Why Do Some Small Businesses Offer Retirement Plans?

Why Do Some Small Businesses Offer Retirement Plans?

Roughly half of America’s small businesses (those with fewer than 100 employees) offer a retirement plan.

To better understand why the other half doesn’t, the Center for Retirement Research at Boston College examined the characteristics of small firms that do and do not offer retirement plans and published the results in a new Issue Brief.

“Some firms claim that they are simply not big enough and do not feel that they are firmly enough established to offer a plan,” says the Issue Brief. “Indeed, many small firms are new, and it may take a few years before setting up a workplace retirement plan is a real option.

The second factor cited by small employers for not offering a plan is that their employees would prefer to get their compensation in cash wages, or, if they have to choose among benefits, they would much prefer health insurance to retirement benefits.
”A less compelling reason for not offering a plan is the concern that establishing and maintaining one would be too costly; however, surveys indicate a substantial lack of knowledge about the options, the costs, and even the need to provide a match in a 401(k) plan. This area seems like fertile ground to make inroads into expanding coverage – especially with the advent of PEPs (Pooled Employer Plans),” says the Issue Brief. Read the full report.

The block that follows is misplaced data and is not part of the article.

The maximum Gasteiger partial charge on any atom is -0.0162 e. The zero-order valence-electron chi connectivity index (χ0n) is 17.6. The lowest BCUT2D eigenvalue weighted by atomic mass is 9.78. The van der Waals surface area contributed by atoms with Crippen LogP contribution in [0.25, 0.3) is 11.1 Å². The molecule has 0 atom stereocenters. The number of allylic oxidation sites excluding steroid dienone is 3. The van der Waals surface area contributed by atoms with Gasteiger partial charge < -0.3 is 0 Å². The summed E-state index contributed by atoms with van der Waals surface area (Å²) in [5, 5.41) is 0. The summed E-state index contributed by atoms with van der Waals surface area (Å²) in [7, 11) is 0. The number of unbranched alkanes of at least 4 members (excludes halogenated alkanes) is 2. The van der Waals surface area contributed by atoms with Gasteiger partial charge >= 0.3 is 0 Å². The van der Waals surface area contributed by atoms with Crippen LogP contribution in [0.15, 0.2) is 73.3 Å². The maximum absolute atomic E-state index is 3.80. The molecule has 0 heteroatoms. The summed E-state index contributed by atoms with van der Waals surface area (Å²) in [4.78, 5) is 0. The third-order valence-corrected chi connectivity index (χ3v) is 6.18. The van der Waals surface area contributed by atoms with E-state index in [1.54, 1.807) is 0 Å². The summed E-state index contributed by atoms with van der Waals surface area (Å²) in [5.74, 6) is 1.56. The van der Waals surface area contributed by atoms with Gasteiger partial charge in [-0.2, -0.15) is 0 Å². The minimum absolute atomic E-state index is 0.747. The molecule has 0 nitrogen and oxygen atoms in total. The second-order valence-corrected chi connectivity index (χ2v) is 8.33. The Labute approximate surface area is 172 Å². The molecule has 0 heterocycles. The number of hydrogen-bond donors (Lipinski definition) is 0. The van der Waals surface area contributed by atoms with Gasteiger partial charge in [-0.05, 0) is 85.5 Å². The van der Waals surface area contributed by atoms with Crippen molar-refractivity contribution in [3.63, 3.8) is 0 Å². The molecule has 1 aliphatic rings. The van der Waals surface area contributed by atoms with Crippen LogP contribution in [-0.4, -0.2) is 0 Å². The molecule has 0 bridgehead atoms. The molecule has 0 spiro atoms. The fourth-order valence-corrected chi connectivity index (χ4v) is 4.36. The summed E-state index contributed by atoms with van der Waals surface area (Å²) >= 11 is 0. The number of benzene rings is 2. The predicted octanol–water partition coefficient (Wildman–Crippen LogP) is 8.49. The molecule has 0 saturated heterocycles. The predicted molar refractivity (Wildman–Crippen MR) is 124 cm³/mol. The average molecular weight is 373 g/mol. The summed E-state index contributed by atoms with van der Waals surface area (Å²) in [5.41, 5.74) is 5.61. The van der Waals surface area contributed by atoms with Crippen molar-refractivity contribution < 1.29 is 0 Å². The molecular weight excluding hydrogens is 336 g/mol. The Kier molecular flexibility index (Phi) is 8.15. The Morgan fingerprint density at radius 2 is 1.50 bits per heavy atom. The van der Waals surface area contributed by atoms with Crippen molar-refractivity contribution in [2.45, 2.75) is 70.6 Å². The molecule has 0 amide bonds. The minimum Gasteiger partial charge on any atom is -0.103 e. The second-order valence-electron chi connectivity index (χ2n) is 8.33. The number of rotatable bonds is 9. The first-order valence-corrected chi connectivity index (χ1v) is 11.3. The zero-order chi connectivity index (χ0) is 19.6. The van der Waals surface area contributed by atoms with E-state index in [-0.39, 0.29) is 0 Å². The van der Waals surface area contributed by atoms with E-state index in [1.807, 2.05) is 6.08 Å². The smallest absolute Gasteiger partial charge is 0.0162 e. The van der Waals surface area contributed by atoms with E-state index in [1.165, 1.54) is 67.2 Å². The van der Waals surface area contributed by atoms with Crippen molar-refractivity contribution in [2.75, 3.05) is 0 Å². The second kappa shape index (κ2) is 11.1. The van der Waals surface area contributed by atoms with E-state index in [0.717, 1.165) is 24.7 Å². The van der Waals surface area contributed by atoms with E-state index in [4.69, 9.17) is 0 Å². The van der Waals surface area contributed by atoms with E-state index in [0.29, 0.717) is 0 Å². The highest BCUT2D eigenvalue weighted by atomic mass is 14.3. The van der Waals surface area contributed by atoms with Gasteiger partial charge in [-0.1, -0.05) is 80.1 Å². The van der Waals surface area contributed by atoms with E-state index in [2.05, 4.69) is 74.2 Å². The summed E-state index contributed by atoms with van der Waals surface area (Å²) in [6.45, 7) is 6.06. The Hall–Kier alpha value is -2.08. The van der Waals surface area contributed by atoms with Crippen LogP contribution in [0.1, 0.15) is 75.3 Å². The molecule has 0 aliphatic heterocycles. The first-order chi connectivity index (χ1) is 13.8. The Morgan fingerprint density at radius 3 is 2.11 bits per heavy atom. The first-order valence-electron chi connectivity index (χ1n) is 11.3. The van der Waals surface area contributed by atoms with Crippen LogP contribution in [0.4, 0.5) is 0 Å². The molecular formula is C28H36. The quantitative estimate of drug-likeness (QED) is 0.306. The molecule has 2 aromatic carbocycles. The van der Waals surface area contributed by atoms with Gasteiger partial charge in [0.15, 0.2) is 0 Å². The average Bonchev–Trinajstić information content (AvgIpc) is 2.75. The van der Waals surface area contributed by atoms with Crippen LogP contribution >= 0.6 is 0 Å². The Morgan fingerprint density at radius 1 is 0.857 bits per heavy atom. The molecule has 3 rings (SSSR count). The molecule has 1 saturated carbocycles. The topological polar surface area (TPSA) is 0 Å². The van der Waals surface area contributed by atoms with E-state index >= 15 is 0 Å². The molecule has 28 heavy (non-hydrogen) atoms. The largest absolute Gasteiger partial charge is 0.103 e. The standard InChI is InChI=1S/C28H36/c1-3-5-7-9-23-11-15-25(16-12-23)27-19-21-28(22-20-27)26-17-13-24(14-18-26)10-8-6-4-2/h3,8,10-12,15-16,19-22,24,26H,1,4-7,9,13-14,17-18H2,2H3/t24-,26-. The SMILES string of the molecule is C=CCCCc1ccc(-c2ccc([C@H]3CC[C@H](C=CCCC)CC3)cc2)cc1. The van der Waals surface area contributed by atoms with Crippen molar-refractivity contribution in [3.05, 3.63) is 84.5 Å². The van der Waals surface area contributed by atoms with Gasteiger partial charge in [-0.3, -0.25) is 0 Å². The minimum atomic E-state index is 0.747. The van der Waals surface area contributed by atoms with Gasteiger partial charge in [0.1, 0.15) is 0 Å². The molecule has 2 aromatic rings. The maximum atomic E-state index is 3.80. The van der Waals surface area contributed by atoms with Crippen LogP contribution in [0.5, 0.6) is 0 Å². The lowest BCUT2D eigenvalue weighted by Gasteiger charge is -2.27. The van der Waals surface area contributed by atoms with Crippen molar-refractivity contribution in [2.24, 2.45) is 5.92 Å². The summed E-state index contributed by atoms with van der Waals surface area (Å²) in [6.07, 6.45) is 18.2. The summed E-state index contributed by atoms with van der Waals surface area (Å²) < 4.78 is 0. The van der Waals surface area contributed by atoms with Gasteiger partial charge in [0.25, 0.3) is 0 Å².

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Darryl Hicks

Darryl Hicks is Vice President of Communications for the National Reverse Mortgage Lenders Association. In this capacity, Hicks writes for NRMLA's publications, manages the association's web sites and social media accounts, assists committees and the Board of Directors, and manages the Certified Reverse Mortgage Professional designation. Prior to joining NRMLA in 1999, Hicks spent three years in the Washington, D.C. bureau for National Mortgage News.